I super look up to curious creatives. The scientific illustrators of old: Maria Sibylla Merian, Ernst Haeckel, John James Audubon, etc. and modern artists like Teagan White, Katie Scott and Owen Davey who were/are so curious about the natural world and illustrate it so beautifully.
But then there are honestly countless modern illustrators, letterers and makers that I’m inspired by. I love the wacky, modern stuff and the classic, beautiful styles as well as the organic, juvenile types. Simply too many to name!
What is a piece of advice that you have carried with you and who is it from? Do you have a personal motto?
I didn’t get this advice/motto from anyone, it has just been very relevant to my life the past 10 years. “Change is good and should be embraced.” Whatever challenge it presents, whether success or failure, it has the potential to improve your life. Just depends on how you react to it.
How do your surroundings influence your work?
We are so very lucky to live in the upstate New York woods and inspiration ABOUNDS. I want to draw and paint and carve every little creature and plant we encounter and I am often overwhelmed with the project possibilities. My personal work space has all my beautiful science and nature books and artwork and half-started projects and I find it hard not to be inspired when I’m around those things.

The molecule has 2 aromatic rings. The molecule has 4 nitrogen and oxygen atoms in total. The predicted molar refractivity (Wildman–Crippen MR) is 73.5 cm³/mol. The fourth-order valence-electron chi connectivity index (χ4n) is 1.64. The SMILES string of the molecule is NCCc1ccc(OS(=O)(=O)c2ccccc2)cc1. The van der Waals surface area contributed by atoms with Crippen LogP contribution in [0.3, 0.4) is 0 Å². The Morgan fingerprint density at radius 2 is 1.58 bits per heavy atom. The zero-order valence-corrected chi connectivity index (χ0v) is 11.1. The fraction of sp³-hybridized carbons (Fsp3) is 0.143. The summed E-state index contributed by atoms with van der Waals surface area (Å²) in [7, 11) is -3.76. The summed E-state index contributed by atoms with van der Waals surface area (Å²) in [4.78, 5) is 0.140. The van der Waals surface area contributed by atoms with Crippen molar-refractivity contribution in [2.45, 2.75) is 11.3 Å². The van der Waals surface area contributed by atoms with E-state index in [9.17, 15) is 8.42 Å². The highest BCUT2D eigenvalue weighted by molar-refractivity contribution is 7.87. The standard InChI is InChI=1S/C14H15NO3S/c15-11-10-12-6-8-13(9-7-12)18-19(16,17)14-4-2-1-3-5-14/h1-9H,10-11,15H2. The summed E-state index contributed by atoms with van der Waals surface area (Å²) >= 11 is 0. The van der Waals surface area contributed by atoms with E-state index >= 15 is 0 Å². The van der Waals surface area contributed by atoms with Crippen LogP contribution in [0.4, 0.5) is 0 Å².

What is a typical day like for you?
It honestly changes from day to day. Mainly revolves around my two curious and hilarious kids and my desired snack for the day, lol (usually some sort of pastry shop we have to drive to). Any project I think of throughout the day is sketched/written into a little notebook and revisited in the evening, or when I can get a free minute.
We’re lucky to have our sweet nanny every other day so that’s when I get most of my work done. Any passion projects (of which there are MANY) have to wait until I’m done with freelance work or when I’m in need of a creative boost.
Do you have a secret talent? What is one skill that you are working on?
I have a pottery wheel just hanging out in our basement and I have so many ideas that I want to try in the ceramics realm. Just have to wait until I have more alone time in the day to be able to cultivate it. I am also always honing my carving skills and am working up to doing a larger scale piece. I super secretly love to sing and practice guitar as well. Perhaps I’ll start a rad older lady band one day when I feel confident enough in my musical skills??